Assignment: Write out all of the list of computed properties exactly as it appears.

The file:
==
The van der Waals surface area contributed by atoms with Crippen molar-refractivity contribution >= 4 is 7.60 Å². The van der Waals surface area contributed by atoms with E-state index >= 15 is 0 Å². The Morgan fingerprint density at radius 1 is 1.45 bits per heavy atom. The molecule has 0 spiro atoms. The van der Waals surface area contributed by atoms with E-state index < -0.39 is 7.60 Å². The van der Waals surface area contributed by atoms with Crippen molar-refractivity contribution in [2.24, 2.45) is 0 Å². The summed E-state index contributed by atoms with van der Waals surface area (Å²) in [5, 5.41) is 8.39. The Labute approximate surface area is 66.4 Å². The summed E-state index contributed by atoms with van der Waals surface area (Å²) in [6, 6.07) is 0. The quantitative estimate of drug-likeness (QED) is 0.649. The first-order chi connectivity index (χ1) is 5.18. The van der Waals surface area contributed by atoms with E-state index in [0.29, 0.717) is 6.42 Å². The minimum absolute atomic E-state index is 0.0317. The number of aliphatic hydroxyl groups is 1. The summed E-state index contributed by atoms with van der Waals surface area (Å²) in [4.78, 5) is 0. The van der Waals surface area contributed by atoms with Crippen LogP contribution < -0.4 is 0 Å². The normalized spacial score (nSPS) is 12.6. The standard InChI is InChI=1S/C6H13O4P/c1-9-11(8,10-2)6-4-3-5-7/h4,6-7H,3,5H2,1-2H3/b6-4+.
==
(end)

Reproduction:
The van der Waals surface area contributed by atoms with Crippen molar-refractivity contribution >= 4 is 7.60 Å². The van der Waals surface area contributed by atoms with E-state index >= 15 is 0 Å². The Morgan fingerprint density at radius 1 is 1.45 bits per heavy atom. The molecule has 0 spiro atoms. The van der Waals surface area contributed by atoms with E-state index < -0.39 is 7.60 Å². The van der Waals surface area contributed by atoms with Crippen molar-refractivity contribution in [2.24, 2.45) is 0 Å². The summed E-state index contributed by atoms with van der Waals surface area (Å²) in [5, 5.41) is 8.39. The Labute approximate surface area is 66.4 Å². The summed E-state index contributed by atoms with van der Waals surface area (Å²) in [6, 6.07) is 0. The quantitative estimate of drug-likeness (QED) is 0.649. The first-order chi connectivity index (χ1) is 5.18. The van der Waals surface area contributed by atoms with E-state index in [0.29, 0.717) is 6.42 Å². The minimum absolute atomic E-state index is 0.0317. The number of aliphatic hydroxyl groups is 1. The summed E-state index contributed by atoms with van der Waals surface area (Å²) in [4.78, 5) is 0. The van der Waals surface area contributed by atoms with Crippen LogP contribution < -0.4 is 0 Å². The normalized spacial score (nSPS) is 12.6. The standard InChI is InChI=1S/C6H13O4P/c1-9-11(8,10-2)6-4-3-5-7/h4,6-7H,3,5H2,1-2H3/b6-4+.